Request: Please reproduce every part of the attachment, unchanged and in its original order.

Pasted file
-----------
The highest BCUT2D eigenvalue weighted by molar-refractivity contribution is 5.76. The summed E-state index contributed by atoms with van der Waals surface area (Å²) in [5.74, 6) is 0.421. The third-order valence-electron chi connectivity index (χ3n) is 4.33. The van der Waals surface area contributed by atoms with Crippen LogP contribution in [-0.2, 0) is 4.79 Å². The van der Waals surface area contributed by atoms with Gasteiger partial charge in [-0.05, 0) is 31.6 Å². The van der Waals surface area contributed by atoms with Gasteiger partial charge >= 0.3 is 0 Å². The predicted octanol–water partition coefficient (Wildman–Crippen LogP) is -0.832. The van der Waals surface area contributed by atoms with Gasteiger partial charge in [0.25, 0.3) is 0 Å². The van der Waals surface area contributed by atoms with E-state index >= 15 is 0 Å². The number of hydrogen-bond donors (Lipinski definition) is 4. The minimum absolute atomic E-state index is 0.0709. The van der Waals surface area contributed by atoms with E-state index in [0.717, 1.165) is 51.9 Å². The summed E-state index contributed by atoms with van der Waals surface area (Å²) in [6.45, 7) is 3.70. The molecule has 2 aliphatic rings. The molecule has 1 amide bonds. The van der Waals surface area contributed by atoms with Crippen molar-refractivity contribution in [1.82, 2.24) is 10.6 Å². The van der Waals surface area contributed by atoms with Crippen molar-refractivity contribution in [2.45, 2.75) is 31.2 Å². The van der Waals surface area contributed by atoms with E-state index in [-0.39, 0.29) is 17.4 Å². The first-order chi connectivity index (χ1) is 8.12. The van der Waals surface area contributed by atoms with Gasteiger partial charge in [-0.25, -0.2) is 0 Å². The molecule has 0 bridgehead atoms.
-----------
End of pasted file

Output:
The highest BCUT2D eigenvalue weighted by molar-refractivity contribution is 5.76. The summed E-state index contributed by atoms with van der Waals surface area (Å²) in [5.74, 6) is 0.421. The third-order valence-electron chi connectivity index (χ3n) is 4.33. The van der Waals surface area contributed by atoms with Crippen LogP contribution in [-0.2, 0) is 4.79 Å². The van der Waals surface area contributed by atoms with Gasteiger partial charge in [-0.05, 0) is 31.6 Å². The van der Waals surface area contributed by atoms with Gasteiger partial charge >= 0.3 is 0 Å². The predicted octanol–water partition coefficient (Wildman–Crippen LogP) is -0.832. The van der Waals surface area contributed by atoms with Gasteiger partial charge in [0.25, 0.3) is 0 Å². The van der Waals surface area contributed by atoms with E-state index >= 15 is 0 Å². The number of hydrogen-bond donors (Lipinski definition) is 4. The minimum absolute atomic E-state index is 0.0709. The van der Waals surface area contributed by atoms with E-state index in [0.717, 1.165) is 51.9 Å². The summed E-state index contributed by atoms with van der Waals surface area (Å²) in [6.45, 7) is 3.70. The molecule has 2 aliphatic rings. The molecule has 1 amide bonds. The van der Waals surface area contributed by atoms with Crippen molar-refractivity contribution in [1.82, 2.24) is 10.6 Å². The van der Waals surface area contributed by atoms with Crippen molar-refractivity contribution in [2.45, 2.75) is 31.2 Å². The van der Waals surface area contributed by atoms with E-state index in [-0.39, 0.29) is 17.4 Å². The first-order chi connectivity index (χ1) is 8.12. The van der Waals surface area contributed by atoms with Gasteiger partial charge in [-0.25, -0.2) is 0 Å². The molecule has 0 bridgehead atoms.